Charles Pellegrino is the author of numerous books, including the New York Times bestseller Her Name, Titanic and Ghosts of the Titanic. His research includes work in paleobiology, nuclear propulsion systems for space exploration, and forensic archaeology at sites ranging from Pompeii and the Titanic to the World Trade Center. He serves as a scientific consultant to James Cameron for both his Titanic expeditions and his ongoing Avatar film series.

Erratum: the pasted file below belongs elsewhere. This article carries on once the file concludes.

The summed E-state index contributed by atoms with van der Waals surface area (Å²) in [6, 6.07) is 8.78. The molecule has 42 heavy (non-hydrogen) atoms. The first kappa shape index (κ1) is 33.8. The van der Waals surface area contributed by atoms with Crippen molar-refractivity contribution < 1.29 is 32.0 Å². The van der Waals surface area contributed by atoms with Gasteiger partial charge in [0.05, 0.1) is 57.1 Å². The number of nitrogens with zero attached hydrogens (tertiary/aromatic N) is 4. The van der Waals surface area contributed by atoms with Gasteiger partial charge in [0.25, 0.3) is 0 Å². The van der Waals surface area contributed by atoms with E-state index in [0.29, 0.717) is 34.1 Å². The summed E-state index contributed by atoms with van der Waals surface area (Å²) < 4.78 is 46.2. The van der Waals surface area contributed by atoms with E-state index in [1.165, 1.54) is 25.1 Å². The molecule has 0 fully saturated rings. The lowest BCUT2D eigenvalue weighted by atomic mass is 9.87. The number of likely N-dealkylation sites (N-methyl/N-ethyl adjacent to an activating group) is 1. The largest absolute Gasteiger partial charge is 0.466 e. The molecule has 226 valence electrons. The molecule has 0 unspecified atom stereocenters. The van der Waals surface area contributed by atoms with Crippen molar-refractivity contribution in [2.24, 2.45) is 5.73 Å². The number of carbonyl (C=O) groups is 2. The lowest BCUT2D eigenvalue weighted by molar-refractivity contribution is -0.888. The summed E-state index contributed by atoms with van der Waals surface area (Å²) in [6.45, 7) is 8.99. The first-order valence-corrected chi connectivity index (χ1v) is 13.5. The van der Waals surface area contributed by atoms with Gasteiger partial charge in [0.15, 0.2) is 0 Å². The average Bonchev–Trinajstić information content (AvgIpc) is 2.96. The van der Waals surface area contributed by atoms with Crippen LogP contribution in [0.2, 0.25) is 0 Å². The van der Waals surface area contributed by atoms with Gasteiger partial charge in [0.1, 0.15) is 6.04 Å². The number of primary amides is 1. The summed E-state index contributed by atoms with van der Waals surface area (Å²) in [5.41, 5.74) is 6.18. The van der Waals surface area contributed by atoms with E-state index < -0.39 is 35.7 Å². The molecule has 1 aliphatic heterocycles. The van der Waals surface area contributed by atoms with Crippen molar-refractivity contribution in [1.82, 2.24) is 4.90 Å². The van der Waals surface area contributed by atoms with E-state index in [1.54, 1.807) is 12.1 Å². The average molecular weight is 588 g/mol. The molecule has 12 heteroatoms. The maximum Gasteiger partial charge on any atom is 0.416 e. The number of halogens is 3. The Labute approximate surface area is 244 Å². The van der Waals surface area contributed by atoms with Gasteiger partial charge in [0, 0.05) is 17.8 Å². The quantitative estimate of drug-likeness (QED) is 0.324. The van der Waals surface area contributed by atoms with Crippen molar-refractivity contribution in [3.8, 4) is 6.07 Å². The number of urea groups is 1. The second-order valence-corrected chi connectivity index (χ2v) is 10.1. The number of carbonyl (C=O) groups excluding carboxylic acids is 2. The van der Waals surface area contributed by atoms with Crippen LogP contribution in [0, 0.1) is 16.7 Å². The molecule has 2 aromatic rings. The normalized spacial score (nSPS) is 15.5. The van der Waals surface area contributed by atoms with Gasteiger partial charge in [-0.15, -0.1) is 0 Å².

The nuclear weapons of today make the ones detonated in 1945 look like firecrackers, and more and more countries possess them or threaten to do so. . . . The virtue of [this book] is the reminder of just how horrible nuclear weapons are. * The Wall Street Journal * On the 70th anniversary of the atomic bombings of Hiroshima and Nagasaki, Pellegrino's (Farewell, Titanic: Her Final Legacy, 2012, etc.) account of the survivors-a book recalled and pulped in 2010 by its original publisher after doubts about the authenticity of the claims made by one of the author's sources-now appears in a revised edition. After the atomic devastation of Aug. 6, 1945, in Hiroshima, a surviving father told his daughter: Thank God we have relatives in Nagasaki. We will be safe there. Based on interviews, memoirs, archival research, and new reporting, Pellegrino's narrative is as riveting and powerful as John Hersey's classic Hiroshima (1946). Recounting graphically detailed stories of the hibakusha (exposed), including double survivors who experienced the bombings of both cities, the author conjures a hellish landscape: we see flash-burned images on roads, people dissolving into gas and desiccated carbon, a man seemingly tap-dancing on feetless legs, and men, women, and children degloved, their skin pulled off by the wind. Much of the focus is on Hiroshima, which was converted to a lake of yellowish boiling dust, left behind by a billowing red cloud that rose at impossible speed. There, thousands of people lived on the cusp of instantaneous nonexistence, on the verge of dying before it was possible to realize they were about to die. Others lingered with radiation disease, dying most often from cancer; some survived for many years with nightmares and psychological damage. The second, more powerful bomb actually missed Nagasaki, obliterating an adjacent suburb. As in Hiroshima, some people were vaporized; others, sufficiently sheltered, went unharmed. Concerned mainly with ordinary people whose lives were changed in a split second catastrophe, Pellegrino also narrates the heartbreaking stories of the U.S. pilots ( My God, what have we done? wrote one) and the many atomic orphans, as well as the origin of paper cranes fashioned by survivors as messages of hope. This is horrifying, painful, and necessary reading. * Kirkus * A book that everybody should be reading on the occasion of President Obama's non-apology tour of Hiroshima is Charles Pellegrino's To Hell and Back. It's a meticulous reconstruction of the immediate aftermath of Hiroshima and Nagasaki from the perspective of the victims. It depicts, as the title implies, an utter hellscape of dazed survivors threading their way through the blasted landscape in ant-like lines to nowhere amid flickering whirlwinds of flame, human ash and bone, rivers of corpses, clouds of flies; and slow death brought on by desperate thirst, blast, burn, and radiation injuries, and the longer terms effects of radiation exposure. . . . Indeed, removing memories of Hiroshima and Nagasaki has been the top priority, especially for American nuclear denialists who resent detailed reporting of the horrors of the atomic bombings and any implication that the US should feel any qualms about what it did. * Asia Times * Pellegrino's book is a moving and grueling close-up look at the horrors experienced by the people of Hiroshima and Nagasaki both on the day of the bombing and in the days and years afterward. . . . There are few opportunities for inspiring 'triumph of the human spirit' narratives amid the devastation of Hiroshima and Nagasaki. The bombings were titanic, apocalyptic events that mock human scale and comprehension. . . . Nevertheless, Pellegrino documents instances of courage, compassion, and ingenuity and people sustaining their humanity through acts of love and sacrifice. * The Asia-Pacific Journal: Japan Focus * I have travelled with Pellegrino to Japan to visit survivors of both the Hiroshima and Nagasaki bombings, and to consult with officials and historians there. Among that community he is well respected and considered an important voice for the history of these events. Pellegrino combines intense forensic detail-some of it new to history-with unfathomable heartbreak. The author unflinchingly chronicles these most devastating events in Japan, the only times nuclear weapons have been used against human beings, and begs us to hold hands and to pray that it never happens again. A must-read for anyone with a conscience. -- James Cameron, director, producer, engineer, and explorer By far the best book I have ever read on the subject. . . . No one I know has ever articulated more fully, more accurately, and more effectively the essential nature of the atomic bombings. A great book-a potential game-changer in the struggle to eliminate nuclear weapons. -- Steven Leeper, Hiroshima Jogakuin University, former chair of the Hiroshima Peace Culture Foundation The book opens with imagery that leaves one speechless. Pellegrino is a poet at heart, a poet with a Japanese soul. -- Francis Kakugawa, poet, Hiroshima family member Drawing on his considerable scholarly skills as well as his poetic sensibility, Charles Pellegrino has greatly enlarged our understanding of the singular tragedy that was-and is-Hiroshima. The pages themselves seem to weep, drenched as they are in poignancy, passion, and a salutary measure of unbearable truth. -- James Morrow, author of Shambling Towards Hiroshima and This Is the Way the World Ends I just finished reading the book again. Each time I take the journey, the words leave a stronger impression-the most important piece of literature written about the hibakusha (the exposed) since John Hershey's Hiroshima. -- Paule Savinio, author of From Above Charles Pellegrino's writings have provided critical information, particularly on the first twenty-four hours after the nuclear explosion in Hiroshima. This information has added significantly [to our] knowledge and understanding about the medical and pathological events of the early period after the nuclear event. In turn, this information has allowed the development of a plan that could potentially save thousands of lives if another nuclear explosion, similar to Hiroshima and Nagasaki, occurs. Our military believes that this is inevitable. -- Norman Ende, Professor of Pathology and Laboratory Medicine, Rutgers, New Jersey Medical School Pellegrino fills this fascinating work with dark revelations, incredible imagery, and unforgettable characters. With a scientist's eye for detail, the author sets the record straight about what actually happened. So forget what you thought you knew about the August 1945 atomic bombings and their aftermath. This book is the definitive account. -- Bill Schutt, American Museum of Natural History During my forty years as a senior scientist at Brookhaven National Laboratory, including thirty years of collaboration with Charlie Pellegrino, I have always found him to be a careful, thoughtful, imaginative, and honest researcher. I was involved in R&D on applications of fission and fusion nuclear energy [for] nuclear rockets, and Charlie and I collaborated on a next step: Interstellar probe designs based on anti-matter propulsion. -- James Powell, Brookhaven National Laboratory Let's hope this book touches the hearts of the many and that such extreme methods of societal control are finally eliminated. . . . A monumental work. -- Roy Cullimore, founder and president, Droycon Bioconcepts Charles Pellegrino's unique forensic archaeological approach . . . should be required reading for all those making decisions of war. Despite past attempts to suppress this history, Charles has succeeded in a detailed immortalization of one of the true turning points in human existence. -- Tom Dettweiler, NOAA ocean explorer and engineer, US Navy Before reading this, I believed we should be prepared to do unto others as they would do unto us and do it first. I was wrong. I did not really know what an atomic bomb does (to the people beneath it). I believe anyone who even considers the first use of a nuclear weapon (or who designs one), has found the unforgivable sin. -- Amnon Rosenfeld, forensic anthropologist, Israel Geological Survey This can be a powerful wake-up call for some of the younger generation-that rare combination of scientific expertise and profound humanism. -- Mark Selden, Asia Pacific Studies, Cornell University